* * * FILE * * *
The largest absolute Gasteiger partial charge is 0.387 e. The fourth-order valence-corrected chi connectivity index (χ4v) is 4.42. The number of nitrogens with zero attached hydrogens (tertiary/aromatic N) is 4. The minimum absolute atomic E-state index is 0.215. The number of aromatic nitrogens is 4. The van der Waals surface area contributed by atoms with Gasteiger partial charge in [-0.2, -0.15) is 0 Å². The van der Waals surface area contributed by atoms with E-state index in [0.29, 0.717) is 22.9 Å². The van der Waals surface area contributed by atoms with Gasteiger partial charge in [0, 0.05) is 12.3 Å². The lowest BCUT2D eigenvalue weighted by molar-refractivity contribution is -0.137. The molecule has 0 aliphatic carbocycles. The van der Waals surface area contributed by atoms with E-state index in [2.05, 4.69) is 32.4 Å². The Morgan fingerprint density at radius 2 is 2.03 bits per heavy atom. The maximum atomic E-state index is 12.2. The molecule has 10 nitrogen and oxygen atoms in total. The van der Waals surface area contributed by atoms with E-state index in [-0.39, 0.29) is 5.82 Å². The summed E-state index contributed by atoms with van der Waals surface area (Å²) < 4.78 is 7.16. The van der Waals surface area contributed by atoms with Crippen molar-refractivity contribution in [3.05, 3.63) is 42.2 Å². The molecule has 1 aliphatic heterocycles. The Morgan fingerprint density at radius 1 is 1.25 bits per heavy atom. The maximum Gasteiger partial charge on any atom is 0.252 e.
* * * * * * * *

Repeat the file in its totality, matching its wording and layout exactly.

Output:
The largest absolute Gasteiger partial charge is 0.387 e. The fourth-order valence-corrected chi connectivity index (χ4v) is 4.42. The number of nitrogens with zero attached hydrogens (tertiary/aromatic N) is 4. The minimum absolute atomic E-state index is 0.215. The number of aromatic nitrogens is 4. The van der Waals surface area contributed by atoms with Gasteiger partial charge in [-0.2, -0.15) is 0 Å². The van der Waals surface area contributed by atoms with E-state index in [0.29, 0.717) is 22.9 Å². The van der Waals surface area contributed by atoms with Gasteiger partial charge in [0, 0.05) is 12.3 Å². The lowest BCUT2D eigenvalue weighted by molar-refractivity contribution is -0.137. The molecule has 0 aliphatic carbocycles. The van der Waals surface area contributed by atoms with E-state index in [2.05, 4.69) is 32.4 Å². The Morgan fingerprint density at radius 2 is 2.03 bits per heavy atom. The maximum atomic E-state index is 12.2. The molecule has 10 nitrogen and oxygen atoms in total. The van der Waals surface area contributed by atoms with E-state index in [-0.39, 0.29) is 5.82 Å². The summed E-state index contributed by atoms with van der Waals surface area (Å²) < 4.78 is 7.16. The van der Waals surface area contributed by atoms with Crippen molar-refractivity contribution in [3.05, 3.63) is 42.2 Å². The molecule has 1 aliphatic heterocycles. The Morgan fingerprint density at radius 1 is 1.25 bits per heavy atom. The maximum Gasteiger partial charge on any atom is 0.252 e.